1. Limited time only! Sign up for a free 30min personal tutor trial with Chegg Tutors
    Dismiss Notice
Dismiss Notice
Join Physics Forums Today!
The friendliest, high quality science and math community on the planet! Everyone who loves science is here!

Conservation of energy in standing wave

  1. Feb 16, 2013 #1
    1. The problem statement, all variables and given/known data
    A standing wave is produced by small transverse oscillations of one end of a taught string stretched between an oscillator and a fixed point. The frequency of oscillation is adjusted to be resonant at the third harmonic.

    The amplitude of the string's viabration is very much greater than that of the oscillator.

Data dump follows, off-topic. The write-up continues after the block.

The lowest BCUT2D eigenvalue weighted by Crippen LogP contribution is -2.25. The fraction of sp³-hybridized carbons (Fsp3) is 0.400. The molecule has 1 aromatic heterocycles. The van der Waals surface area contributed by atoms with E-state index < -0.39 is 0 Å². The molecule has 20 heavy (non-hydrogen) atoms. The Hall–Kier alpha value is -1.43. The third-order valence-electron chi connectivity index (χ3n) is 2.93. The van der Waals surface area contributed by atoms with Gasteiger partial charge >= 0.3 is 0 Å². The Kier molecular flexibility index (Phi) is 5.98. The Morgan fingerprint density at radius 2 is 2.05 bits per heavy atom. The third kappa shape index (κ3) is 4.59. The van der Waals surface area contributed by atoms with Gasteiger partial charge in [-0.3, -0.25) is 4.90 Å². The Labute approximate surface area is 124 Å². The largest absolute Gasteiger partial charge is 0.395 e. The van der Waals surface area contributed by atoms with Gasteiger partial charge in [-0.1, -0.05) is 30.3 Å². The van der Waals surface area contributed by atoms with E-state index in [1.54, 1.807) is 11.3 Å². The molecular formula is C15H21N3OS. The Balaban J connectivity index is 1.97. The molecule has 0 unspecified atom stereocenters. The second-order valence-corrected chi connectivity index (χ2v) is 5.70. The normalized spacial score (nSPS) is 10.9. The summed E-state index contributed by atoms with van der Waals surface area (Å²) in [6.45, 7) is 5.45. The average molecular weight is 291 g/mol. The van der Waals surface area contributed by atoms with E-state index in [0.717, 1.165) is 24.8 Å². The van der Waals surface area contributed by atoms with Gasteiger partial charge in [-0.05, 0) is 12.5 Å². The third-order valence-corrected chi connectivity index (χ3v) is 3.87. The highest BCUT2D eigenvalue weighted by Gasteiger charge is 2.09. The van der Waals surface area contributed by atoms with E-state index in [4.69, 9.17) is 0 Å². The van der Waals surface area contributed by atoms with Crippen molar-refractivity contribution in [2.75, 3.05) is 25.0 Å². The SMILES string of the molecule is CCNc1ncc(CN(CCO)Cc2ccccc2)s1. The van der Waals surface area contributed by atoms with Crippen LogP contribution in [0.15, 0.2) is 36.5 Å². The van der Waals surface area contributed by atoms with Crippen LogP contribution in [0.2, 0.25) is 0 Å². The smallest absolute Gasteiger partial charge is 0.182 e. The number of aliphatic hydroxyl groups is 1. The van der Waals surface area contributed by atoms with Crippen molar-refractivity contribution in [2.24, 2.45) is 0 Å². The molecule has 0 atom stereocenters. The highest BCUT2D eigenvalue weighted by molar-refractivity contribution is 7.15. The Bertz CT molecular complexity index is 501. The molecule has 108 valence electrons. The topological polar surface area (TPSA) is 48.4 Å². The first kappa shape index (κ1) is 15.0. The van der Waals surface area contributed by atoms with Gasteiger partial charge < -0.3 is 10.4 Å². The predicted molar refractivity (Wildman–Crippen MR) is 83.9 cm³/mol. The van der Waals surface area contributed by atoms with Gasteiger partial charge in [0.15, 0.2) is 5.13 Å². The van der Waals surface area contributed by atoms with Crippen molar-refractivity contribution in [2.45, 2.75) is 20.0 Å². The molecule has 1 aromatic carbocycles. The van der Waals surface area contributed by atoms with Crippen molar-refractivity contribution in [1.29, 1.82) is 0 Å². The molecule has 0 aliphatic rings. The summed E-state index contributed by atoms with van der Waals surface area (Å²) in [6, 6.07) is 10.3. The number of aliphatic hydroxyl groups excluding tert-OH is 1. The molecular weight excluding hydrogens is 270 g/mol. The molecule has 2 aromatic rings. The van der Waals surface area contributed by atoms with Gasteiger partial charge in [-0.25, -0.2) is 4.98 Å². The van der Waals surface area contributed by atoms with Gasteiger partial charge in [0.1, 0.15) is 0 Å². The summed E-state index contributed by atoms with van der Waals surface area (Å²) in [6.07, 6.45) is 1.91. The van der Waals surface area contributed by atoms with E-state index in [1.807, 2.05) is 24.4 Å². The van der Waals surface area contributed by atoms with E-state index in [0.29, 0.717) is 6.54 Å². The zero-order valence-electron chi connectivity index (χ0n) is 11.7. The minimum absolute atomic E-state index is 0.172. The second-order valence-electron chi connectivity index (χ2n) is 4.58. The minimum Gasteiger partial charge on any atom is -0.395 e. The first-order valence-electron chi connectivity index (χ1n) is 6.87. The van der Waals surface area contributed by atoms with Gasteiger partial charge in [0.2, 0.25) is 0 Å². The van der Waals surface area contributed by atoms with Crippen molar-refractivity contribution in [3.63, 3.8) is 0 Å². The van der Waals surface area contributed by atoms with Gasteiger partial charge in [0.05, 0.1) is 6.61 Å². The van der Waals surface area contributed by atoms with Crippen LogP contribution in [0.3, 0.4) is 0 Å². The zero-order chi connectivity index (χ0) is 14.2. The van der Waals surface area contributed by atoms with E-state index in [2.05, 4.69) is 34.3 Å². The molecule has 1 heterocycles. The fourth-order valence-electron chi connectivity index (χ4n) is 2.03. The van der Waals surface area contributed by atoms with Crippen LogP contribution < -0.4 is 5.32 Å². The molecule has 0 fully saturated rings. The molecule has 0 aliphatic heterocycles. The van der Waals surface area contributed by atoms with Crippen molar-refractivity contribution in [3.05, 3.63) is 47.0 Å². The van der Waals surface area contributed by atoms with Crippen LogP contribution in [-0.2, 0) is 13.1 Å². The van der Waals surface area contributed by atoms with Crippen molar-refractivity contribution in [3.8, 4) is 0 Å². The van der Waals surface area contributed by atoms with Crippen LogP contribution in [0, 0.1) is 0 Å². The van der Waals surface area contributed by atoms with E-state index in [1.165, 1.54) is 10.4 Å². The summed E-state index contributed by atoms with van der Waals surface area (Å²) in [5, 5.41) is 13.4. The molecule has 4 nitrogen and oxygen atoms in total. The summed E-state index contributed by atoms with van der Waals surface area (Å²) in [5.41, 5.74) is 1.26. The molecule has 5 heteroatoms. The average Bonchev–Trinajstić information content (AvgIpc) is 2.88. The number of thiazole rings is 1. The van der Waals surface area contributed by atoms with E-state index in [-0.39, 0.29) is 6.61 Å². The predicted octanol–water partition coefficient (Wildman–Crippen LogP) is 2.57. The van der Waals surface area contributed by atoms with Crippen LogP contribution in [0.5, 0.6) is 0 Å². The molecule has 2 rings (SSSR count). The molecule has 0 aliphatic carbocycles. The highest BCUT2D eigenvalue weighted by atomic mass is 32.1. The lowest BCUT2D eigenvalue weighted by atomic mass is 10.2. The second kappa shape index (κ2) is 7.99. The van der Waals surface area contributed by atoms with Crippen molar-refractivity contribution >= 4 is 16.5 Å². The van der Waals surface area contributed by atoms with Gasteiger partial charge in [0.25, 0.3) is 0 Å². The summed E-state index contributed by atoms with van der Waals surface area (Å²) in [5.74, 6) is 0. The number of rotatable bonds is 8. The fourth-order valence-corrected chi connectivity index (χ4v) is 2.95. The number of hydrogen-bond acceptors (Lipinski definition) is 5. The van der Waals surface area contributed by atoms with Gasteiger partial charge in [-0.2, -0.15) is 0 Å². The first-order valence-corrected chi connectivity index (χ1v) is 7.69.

(i) Does this violate the principle of conservation of energy?
    (ii) Explain why

    3. The attempt at a solution
    I do not believe this would violate the conservation of energy.

    I think that if a standing wave is formed the addition (via superposition) of the displacements of points on the new and reflected waves should be more than that of the oscillator.

    Does that sound like a valid explanation???
     
  2. jcsd
  3. Feb 16, 2013 #2

    collinsmark

    User Avatar
    Homework Helper
    Gold Member

    'Sounds like a fair explanation to me. :approve: (Edit: As a matter of fact, that's about the most concise explanation I can think of. I'd give you full credit.)

    But just for good measure, here are a couple of links on resonance, for further research.
    http://hyperphysics.phy-astr.gsu.edu/hbase/sound/reson.html
    http://en.wikipedia.org/wiki/Resonance
     
    Last edited: Feb 16, 2013
  4. Feb 17, 2013 #3
    I also asked my lecturer and he said it sounded ok, thanks for your reply :)
     
Know someone interested in this topic? Share this thread via Reddit, Google+, Twitter, or Facebook




Similar Discussions: Conservation of energy in standing wave
Loading...